They need to be able to expand their bodies around their air sacs. Is the rib/knee problem likely to resolve as the bird grows larger?
I very loosely wrapped a 1/4" wide piece of vet wrap around his body under his wings. This first attempt is mostly to acclimate the bird to the feeling but is maybe 5-10% compression. Basically just enough for it to stick to itself and not come off. I'm hoping to progressively apply a little more pressure to at least stop the ribs from getting worse. I don't know if it can be naturally fixed without this intervention. Currently no signs of stress or labored breathing.
 

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Discussion Starter · #8 ·
UPDATE:

The squab slipped out of the first body wrap. Fortunately I haven't noticed the ribs protruding so severely and it appears that the leg can contract. However it still clenches its feet together and lays on its side unable to balance.

I created a foam saddle with vet wrap straps to keep it in place and expand the hips. So far it has been about 30 minutes and the squab is calm and still in place. It can still move and lift its body up for feeding and general movement. I hope this will help normalize movement and balance over the next few days. Will re-evaluate over the next few hours to see if the squab can stay in this position overnight.
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Discussion Starter · #10 ·
Likely Final Update:

The harness was a success! The first stint in the harness was about 6 hours. The squab ended up freeing himself so I let him rest for the remainder of the night and following day. He was strapped back in the following night. Overall time was about 24 hours. Once removed he was able to stand for about 20 minutes before getting tired and leaning on his side again. A few hours of rest later he was back up and fully standing. I actually mistook him for his sibling because he was standing and flapping for the first time. I've provided rough dimensions for the harness/saddle incase others may be helped from it.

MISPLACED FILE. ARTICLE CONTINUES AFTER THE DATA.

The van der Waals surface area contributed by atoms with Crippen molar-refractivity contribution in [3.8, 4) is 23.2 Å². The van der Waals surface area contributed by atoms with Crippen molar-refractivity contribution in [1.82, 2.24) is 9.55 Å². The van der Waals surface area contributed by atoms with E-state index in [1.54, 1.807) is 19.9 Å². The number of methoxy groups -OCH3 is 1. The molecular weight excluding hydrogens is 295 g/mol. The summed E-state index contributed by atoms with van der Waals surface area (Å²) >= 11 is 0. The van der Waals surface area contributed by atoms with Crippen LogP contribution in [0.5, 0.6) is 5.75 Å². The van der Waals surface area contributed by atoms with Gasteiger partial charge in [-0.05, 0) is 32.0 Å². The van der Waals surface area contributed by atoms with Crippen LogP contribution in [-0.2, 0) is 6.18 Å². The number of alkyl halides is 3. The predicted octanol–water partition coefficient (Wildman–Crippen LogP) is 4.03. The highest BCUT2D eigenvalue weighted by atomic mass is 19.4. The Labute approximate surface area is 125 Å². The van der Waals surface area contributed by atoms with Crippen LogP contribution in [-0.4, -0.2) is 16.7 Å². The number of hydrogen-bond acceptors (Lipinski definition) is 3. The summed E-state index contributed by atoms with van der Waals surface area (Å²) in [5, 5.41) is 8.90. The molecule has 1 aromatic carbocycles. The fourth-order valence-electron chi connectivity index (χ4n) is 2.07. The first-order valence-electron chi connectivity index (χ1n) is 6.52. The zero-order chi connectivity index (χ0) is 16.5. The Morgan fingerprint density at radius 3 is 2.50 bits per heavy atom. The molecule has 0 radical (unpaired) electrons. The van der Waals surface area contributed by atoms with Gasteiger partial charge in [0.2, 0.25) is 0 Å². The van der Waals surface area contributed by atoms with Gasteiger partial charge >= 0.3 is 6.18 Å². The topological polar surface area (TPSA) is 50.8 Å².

Some notes:
  • The vet wrap straps were 5-6" long and about 3/16" wide. The front straps were annoying him so I trimmed them to about half width at the ends to not touch his neck/head as much.
  • Make sure straps are under the wings so they can still move and exercise.
  • Make sure head strap is loose enough to accommodate for a full crop. Front strap is less critical but still needed to keep the bird from stressing.
  • I pressed both straps together in the middle to keep them from slipping off. Appeared more comfortable as well.
  • Make sure the rear straps keep the legs tucked up against the harness and the front strap keeps the toes flat.
  • Place a "bib" between the bird and the harness when feeding so it doesn't trap food/moisture against the skin
  • Can easily be scaled for an older bird but be careful with a younger bird to not dislocate hips.
  • Make sure there is a significant sized base so the bird cant flip over.

I appreciate the feedback and support. Please let me know if you have any questions. Hopefully this helps others.